Our skin protects what we carry within us from the hostility of the world. With its multiple layers and mixture of oils, chemicals, and minerals, it safeguards the body from pain, heat, pressure, and illness. The fat contained in the deepest layer of the skin maintains body warmth, while our “real skin” lends us strength and support. Physical sensations are made possible by that exterior layer, which, in addition to containing pigment and weatherproofing, is able to remember in the future the trauma of the present.
In western Mesoamerica, obsidian from the foothills of the Tequila Volcano was used by the Teuchitlán Tradition to make mirrors and protection artefacts, while in our own day scalpels made of this volcanic stone are used to provide care to the human body in surgical procedures.
Donna Huanca’s artistic practice can be understood in a similar way: as a series of layers that offer care, trust, and safety to the models with whom she collaborates. In the models’ absence, the works continue to evoke their energy. By doing so, her practice provides a remedy to the “male gaze” and the “pedagogy of cruelty” that convert living beings into objects.
Huanca begins her work by offering meditation experiences to models during performance sessions. Although the models are not physically present in the galleries of the MAZ, the space retains the echoes of their bodies through imprints stored in memory: sounds, smells, visual images, and graduated tactile vibrations.
The works in the exhibition are interconnected and interdependent. The paintings emanate from the performances and the sculptures from the paintings. The pigments used to paint the skin of the models come from the sculptures, which are inspired by natural minerals and rock formations.
Throughout the history of art, the slow drying of oil paint has allowed painters to create the details of their figures in stages, by means of progressive layers. Huanca’s oils, which by their arrangement as polyptychs assume the dimensions of murals, and give off a particular odor, remain moist for longer than usual, similar to the cosmetic formulas designed to be applied to the skin. And that is what happens, in a way. The artist paints the skin of her models during the performance sessions, then photographs it, prints the photos and paints these with her hands, skin-to-skin, in vibrant gestures.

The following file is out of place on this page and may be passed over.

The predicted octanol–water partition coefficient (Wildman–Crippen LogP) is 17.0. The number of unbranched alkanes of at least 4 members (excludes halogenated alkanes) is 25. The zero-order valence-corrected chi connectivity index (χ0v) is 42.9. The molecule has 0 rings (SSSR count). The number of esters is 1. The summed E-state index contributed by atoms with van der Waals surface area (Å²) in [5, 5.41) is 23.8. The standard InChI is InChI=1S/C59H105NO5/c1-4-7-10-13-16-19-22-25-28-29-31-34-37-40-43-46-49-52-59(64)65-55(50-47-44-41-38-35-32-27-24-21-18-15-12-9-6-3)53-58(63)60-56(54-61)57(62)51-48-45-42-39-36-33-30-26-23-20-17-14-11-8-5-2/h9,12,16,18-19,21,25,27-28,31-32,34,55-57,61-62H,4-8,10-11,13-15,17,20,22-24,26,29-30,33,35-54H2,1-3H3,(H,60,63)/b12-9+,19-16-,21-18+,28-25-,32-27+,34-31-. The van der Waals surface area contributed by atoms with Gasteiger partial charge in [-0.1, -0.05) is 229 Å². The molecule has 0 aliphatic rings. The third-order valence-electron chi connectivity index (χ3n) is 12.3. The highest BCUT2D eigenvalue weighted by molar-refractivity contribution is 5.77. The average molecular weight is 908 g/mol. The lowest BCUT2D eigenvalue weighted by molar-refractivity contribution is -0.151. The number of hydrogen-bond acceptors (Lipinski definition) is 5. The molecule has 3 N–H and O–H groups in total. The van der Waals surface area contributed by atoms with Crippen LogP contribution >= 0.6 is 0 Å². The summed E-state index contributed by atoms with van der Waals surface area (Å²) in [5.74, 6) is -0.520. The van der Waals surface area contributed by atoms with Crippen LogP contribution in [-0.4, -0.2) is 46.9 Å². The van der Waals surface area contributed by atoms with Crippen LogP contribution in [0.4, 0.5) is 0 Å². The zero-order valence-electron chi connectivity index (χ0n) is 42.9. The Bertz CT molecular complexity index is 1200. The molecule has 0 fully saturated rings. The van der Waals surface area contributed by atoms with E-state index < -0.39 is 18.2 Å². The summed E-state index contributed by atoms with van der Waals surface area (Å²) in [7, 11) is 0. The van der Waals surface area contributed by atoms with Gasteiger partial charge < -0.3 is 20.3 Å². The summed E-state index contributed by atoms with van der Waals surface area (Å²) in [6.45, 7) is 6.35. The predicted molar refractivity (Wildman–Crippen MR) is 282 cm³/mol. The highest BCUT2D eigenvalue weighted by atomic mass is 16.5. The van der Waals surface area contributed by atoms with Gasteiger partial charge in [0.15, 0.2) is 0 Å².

Smell is yet another sensorial layer. Plastic and oil paints have an essence that distils familiar, but also divisive, sensory evocations. A fetishistic attraction to latex, or a feeling of repulsion toward it, seems to manifest itself rapidly in every person.
The artificial landscape, with its refractive and reflected streets, is arranged in such a way as to provide a refuge for the feminine energies that Huanca embraces and collaborates with. As a sort of labyrinth, it disorients, but it also provides a safe space in which to navigate and explore, through the senses, the projection of a feminine future. In this future, warmth, touch, community, interconnection, and the interdependence of bodies with the natural world are cherished and cultivated.
The metalized totemic sculptures function as shelters, as resting lairs, as hideouts from the intensity of the gaze. By being reflected, the bodies that are visually present in the space are dissected and camouflaged. The gaze undergoes a sort of metamorphopsia owing to the antiseptic layer, whose clarity is apparent, but not crystal-clear, as it distorts the other living beings, the sculptures, and the paintings. Moreover, its own reflection is captured by the plastic. There are all of these layers between one person and themselves, between us and ourselves. The cyborgs of Donna Haraway nod: “Why should our bodies end at the skin, or include at best other beings encapsulated by skin?”